The various layers will now be described in detail, with particular reference to the accompanying drawing.
A co-extruded layer 1 is provided which comprises a lower sub-layer of ethylene methyl acrylate copolymer 1a and an upper sub-layer of low density polyethylene resin 1b. The polyethylene resin sub-layer can comprise from about 5 to about 95 weight percent, preferably from 60 to 80 weight percent, of the co-extruded layer. The polyethylene resin has a density of about 0.90 to 0.93, preferably 0.91 to 0.92. The ethylene methyl acrylate (EMA) sealant layer can comprise from 5 to about 90 weight percent, preferably from 15 to 30 weight percent of the co-extruded layer. The EMA resin has a density of about 0.930 to 0.960, preferably 0.940 to 0.950.
The next layer 2 is a primer, which may be a conventional adhesive primer known in the art such as, for example, polyethylene imine or, preferably, polyurethane or a melamine.
The third layer--3 in the drawing is polyester, nylon, polypropylene or metallic (e.g. aluminum) film. By "polyester" is meant polyethylene terephthalate film such as HOSTAPHANE film manufactured by American Hoechst. The thickness of the polyester film can range from about 25 gauge to about 200 gauge, with 48-92 gauge film being particularly suitable. The function of this layer is first, to protect the upper metallic layer from chemical damage (e.g. corrosion) caused by the ingredients of the container, and secondly, to impart strength to the lid structure thereby preventing the lid from being torn when the lid is removed.
The next layer 4 is a polyethylene laminating resin. The density of the polyethylene is from about 3 to about 30 lbs./ream, preferably from 7 to 15 lbs./ream. The polyethylene usable in the layer can be the same as the polyethylene in the co-extruded bottom layer.
The topmost essential layer 5 is a metallic foil, preferably aluminum having a thickness ranging from about 25 gauge to about 100 gauge, most preferably 30 gauge to 50 gauge.
The use of metallic, particularly aluminum, foil provides an excellent barrier against penetration of gases and moisture through the laminated material. In addition, it provides protection from ultraviolet light, and gives the lid an artistically pleasing appearance.
Layer 3 serves primarily to provide strength to the laminated structure. Lids made from this material can be heat sealed to the top of polypropylene high density polyolefin containers and can be subsequently removed in one piece. The added strength provided by the polyester layer permits the entire lid to be removed in one piece, i.e. without tearing.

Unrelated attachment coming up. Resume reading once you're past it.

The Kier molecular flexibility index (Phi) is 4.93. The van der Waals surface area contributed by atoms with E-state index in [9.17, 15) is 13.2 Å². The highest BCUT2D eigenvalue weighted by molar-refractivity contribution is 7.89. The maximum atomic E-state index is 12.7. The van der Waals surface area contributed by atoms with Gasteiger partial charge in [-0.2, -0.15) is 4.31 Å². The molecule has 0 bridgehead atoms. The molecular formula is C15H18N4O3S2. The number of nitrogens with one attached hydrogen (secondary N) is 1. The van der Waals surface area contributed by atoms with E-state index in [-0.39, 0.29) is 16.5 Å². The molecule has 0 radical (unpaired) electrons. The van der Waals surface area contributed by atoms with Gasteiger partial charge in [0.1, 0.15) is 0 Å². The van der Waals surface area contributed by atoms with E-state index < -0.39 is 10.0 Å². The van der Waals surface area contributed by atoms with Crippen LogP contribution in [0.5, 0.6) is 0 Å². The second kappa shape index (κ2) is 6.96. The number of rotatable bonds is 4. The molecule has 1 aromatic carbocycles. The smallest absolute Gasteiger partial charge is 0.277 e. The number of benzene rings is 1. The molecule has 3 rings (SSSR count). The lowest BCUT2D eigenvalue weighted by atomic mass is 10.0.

The polyolefin resin layer 4 acts as a bonding agent for the layer 3 and the metallic foil 5.
Optionally, on the free outer surface of the metallic foil layer, there can be added a primer and ink-printed material, in a manner well known to the art. It is preferable also, regardless of whether or not the material bears printing, to provide an uppermost surface of a lacquer coating. Such coatings for metallic foil surfaces are well known in the art.
This invention will be better understood by reference to the following example which is provided for purposes of illustration and not as a limitation.
A lidding material was prepared which had the following structure. The bottom layer consisted of 20 weight % of a lower sub-layer of ethylene methyl acrylate resin co-extruded with 80 weight % of an upper sub-layer of low density polyethylene resin (13 lb/ream). A polyurethane primer (0.7 lb/ream) was then applied to the polyethylene resin sub-layer. The third layer consisted of a 48 gauge film of polyester. Low density polyethylene resin (7 lb/ream) was applied as the fourth layer. An uppermost fifth layer consisted of 30-gauge aluminum foil.
The resulting lidding material adhered tightly to the tops of high density polyethylene and polypropylene cups but yet exhibited sufficient strength to permit ready removal from such cups without tearing of the lidding material.
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|U.S. Classification||428/195.1, 229/123.1, 428/461, 428/483, 428/200, 428/424.8, 220/359.3, 215/347, 215/349, 428/516, 428/502, 428/423.5, 428/425.8, 428/423.1, 428/423.7, 428/513, 428/201, 215/348, 220/200, 428/476.1|
|Cooperative Classification||Y10T428/31565, Y10T428/31605, Y10T428/31913, Y10T428/31902, Y10T428/31797, Y10T428/31746, Y10T428/31562, Y10T428/31862, Y10T428/31587, Y10T428/31692, Y10T428/31551, B32B27/08, Y10T428/24851, Y10T428/24802, Y10T428/24843|
|Sep 15, 1983||AS||Assignment|
Owner name: CHAMPION INTERNATIONAL CORPORATION ONE CHAMPION P
Free format text: ASSIGNMENT OF ASSIGNORS INTEREST.;ASSIGNORS:BORGES, GARY G.;REBHOLZ, JAMES H.;REEL/FRAME:004170/0360
Effective date: 19820511
|May 6, 1985||AS||Assignment|
Owner name: AMERICAN CAN COMPANY, A CORP OF NJ
Free format text: ASSIGNMENT OF ASSIGNORS INTEREST.;ASSIGNOR:CHAMPION INTERNATIONAL CORPORATION;REEL/FRAME:004397/0333
Effective date: 19850501
|Jun 11, 1985||CC||Certificate of correction|
|Aug 14, 1987||AS||Assignment|
Owner name: AMERICAN CAN PACKAGING INC., CONNECTICUT
Free format text: ASSIGNMENT OF ASSIGNORS INTEREST;ASSIGNOR:AMERICAN CAN COMPANY, A NJ CORP.;REEL/FRAME:004835/0338
Effective date: 19861107
Owner name: AMERICAN NATIONAL CAN COMPANY, STATELESS
Free format text: MERGER;ASSIGNORS:AMERICAN CAN PACKAGING INC.;TRAFALGAR INDUSTRIES, INC. (MERGED INTO);NATIONAL CAN CORPORATION (CHANGED TO);REEL/FRAME:004835/0354
Effective date: 19870430
|Dec 4, 1987||FPAY||Fee payment|
Year of fee payment: 4
|Nov 25, 1991||FPAY||Fee payment|
Year of fee payment: 8
|Dec 4, 1995||FPAY||Fee payment|
Year of fee payment: 12
|Jan 9, 1996||REMI||Maintenance fee reminder mailed|
|Jan 17, 2002||AS||Assignment|
|Mar 1, 2002||AS||Assignment|
|Nov 19, 2002||AS||Assignment|